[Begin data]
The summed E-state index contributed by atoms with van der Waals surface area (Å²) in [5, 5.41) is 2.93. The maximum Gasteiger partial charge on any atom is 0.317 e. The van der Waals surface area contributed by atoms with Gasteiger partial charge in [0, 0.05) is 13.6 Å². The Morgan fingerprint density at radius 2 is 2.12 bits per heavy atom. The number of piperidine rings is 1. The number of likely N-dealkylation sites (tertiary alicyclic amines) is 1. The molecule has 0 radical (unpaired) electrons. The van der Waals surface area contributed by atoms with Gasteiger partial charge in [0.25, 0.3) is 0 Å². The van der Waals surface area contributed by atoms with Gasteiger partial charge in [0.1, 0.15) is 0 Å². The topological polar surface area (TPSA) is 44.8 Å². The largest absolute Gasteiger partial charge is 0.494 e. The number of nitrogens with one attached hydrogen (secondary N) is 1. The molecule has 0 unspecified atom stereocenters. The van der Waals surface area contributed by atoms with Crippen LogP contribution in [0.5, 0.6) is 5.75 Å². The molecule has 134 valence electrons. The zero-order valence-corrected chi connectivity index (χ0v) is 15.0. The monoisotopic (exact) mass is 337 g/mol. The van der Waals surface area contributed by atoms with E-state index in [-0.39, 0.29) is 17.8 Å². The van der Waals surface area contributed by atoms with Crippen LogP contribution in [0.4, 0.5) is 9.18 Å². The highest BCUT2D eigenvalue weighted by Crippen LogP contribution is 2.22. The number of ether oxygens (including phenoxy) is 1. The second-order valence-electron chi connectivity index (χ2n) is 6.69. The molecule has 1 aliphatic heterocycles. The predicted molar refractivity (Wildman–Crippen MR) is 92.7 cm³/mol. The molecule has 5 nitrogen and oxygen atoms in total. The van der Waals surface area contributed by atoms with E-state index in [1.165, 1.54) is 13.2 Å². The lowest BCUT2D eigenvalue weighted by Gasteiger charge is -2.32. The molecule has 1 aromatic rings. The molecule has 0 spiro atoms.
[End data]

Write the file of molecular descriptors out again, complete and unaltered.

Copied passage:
The summed E-state index contributed by atoms with van der Waals surface area (Å²) in [5, 5.41) is 2.93. The maximum Gasteiger partial charge on any atom is 0.317 e. The van der Waals surface area contributed by atoms with Gasteiger partial charge in [0, 0.05) is 13.6 Å². The Morgan fingerprint density at radius 2 is 2.12 bits per heavy atom. The number of piperidine rings is 1. The number of likely N-dealkylation sites (tertiary alicyclic amines) is 1. The molecule has 0 radical (unpaired) electrons. The van der Waals surface area contributed by atoms with Gasteiger partial charge in [0.25, 0.3) is 0 Å². The van der Waals surface area contributed by atoms with Gasteiger partial charge in [0.1, 0.15) is 0 Å². The topological polar surface area (TPSA) is 44.8 Å². The largest absolute Gasteiger partial charge is 0.494 e. The number of nitrogens with one attached hydrogen (secondary N) is 1. The molecule has 0 unspecified atom stereocenters. The van der Waals surface area contributed by atoms with Crippen LogP contribution in [0.5, 0.6) is 5.75 Å². The molecule has 134 valence electrons. The zero-order valence-corrected chi connectivity index (χ0v) is 15.0. The monoisotopic (exact) mass is 337 g/mol. The van der Waals surface area contributed by atoms with E-state index in [-0.39, 0.29) is 17.8 Å². The van der Waals surface area contributed by atoms with Crippen LogP contribution in [0.4, 0.5) is 9.18 Å². The highest BCUT2D eigenvalue weighted by Crippen LogP contribution is 2.22. The number of ether oxygens (including phenoxy) is 1. The second-order valence-electron chi connectivity index (χ2n) is 6.69. The molecule has 1 aliphatic heterocycles. The predicted molar refractivity (Wildman–Crippen MR) is 92.7 cm³/mol. The molecule has 5 nitrogen and oxygen atoms in total. The van der Waals surface area contributed by atoms with E-state index in [1.165, 1.54) is 13.2 Å². The lowest BCUT2D eigenvalue weighted by Gasteiger charge is -2.32. The molecule has 1 aromatic rings. The molecule has 0 spiro atoms.